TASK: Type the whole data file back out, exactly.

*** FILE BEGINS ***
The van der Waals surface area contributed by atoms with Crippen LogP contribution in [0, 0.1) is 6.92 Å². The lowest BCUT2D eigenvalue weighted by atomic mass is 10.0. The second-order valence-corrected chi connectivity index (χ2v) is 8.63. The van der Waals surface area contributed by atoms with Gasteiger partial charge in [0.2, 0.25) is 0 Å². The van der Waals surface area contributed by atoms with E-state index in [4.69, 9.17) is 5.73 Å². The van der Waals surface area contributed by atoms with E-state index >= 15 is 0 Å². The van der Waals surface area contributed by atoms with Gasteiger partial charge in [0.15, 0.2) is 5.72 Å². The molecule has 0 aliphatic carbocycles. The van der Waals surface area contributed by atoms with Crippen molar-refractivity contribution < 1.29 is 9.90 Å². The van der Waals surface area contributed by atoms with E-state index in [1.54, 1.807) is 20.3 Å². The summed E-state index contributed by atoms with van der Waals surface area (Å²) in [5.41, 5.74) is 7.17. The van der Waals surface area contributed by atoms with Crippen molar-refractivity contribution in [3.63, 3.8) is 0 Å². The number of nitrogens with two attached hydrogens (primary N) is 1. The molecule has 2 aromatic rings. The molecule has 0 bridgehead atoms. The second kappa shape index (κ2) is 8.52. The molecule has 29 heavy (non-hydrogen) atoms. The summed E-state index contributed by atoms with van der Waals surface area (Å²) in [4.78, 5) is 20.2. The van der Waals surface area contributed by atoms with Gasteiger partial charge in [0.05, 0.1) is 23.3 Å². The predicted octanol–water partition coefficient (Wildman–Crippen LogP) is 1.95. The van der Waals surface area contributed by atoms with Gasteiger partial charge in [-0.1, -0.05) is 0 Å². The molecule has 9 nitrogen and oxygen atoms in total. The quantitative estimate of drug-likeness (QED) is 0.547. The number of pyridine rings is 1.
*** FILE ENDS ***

The van der Waals surface area contributed by atoms with Crippen LogP contribution in [0, 0.1) is 6.92 Å². The lowest BCUT2D eigenvalue weighted by atomic mass is 10.0. The second-order valence-corrected chi connectivity index (χ2v) is 8.63. The van der Waals surface area contributed by atoms with Gasteiger partial charge in [0.2, 0.25) is 0 Å². The van der Waals surface area contributed by atoms with E-state index in [4.69, 9.17) is 5.73 Å². The van der Waals surface area contributed by atoms with E-state index >= 15 is 0 Å². The van der Waals surface area contributed by atoms with Gasteiger partial charge in [0.15, 0.2) is 5.72 Å². The molecule has 0 aliphatic carbocycles. The van der Waals surface area contributed by atoms with Crippen molar-refractivity contribution < 1.29 is 9.90 Å². The van der Waals surface area contributed by atoms with E-state index in [1.54, 1.807) is 20.3 Å². The summed E-state index contributed by atoms with van der Waals surface area (Å²) in [5.41, 5.74) is 7.17. The van der Waals surface area contributed by atoms with Crippen molar-refractivity contribution in [3.63, 3.8) is 0 Å². The number of nitrogens with two attached hydrogens (primary N) is 1. The molecule has 2 aromatic rings. The molecule has 0 bridgehead atoms. The second kappa shape index (κ2) is 8.52. The molecule has 29 heavy (non-hydrogen) atoms. The summed E-state index contributed by atoms with van der Waals surface area (Å²) in [4.78, 5) is 20.2. The van der Waals surface area contributed by atoms with Gasteiger partial charge in [0.05, 0.1) is 23.3 Å². The predicted octanol–water partition coefficient (Wildman–Crippen LogP) is 1.95. The van der Waals surface area contributed by atoms with Gasteiger partial charge in [-0.1, -0.05) is 0 Å². The molecule has 9 nitrogen and oxygen atoms in total. The quantitative estimate of drug-likeness (QED) is 0.547. The number of pyridine rings is 1.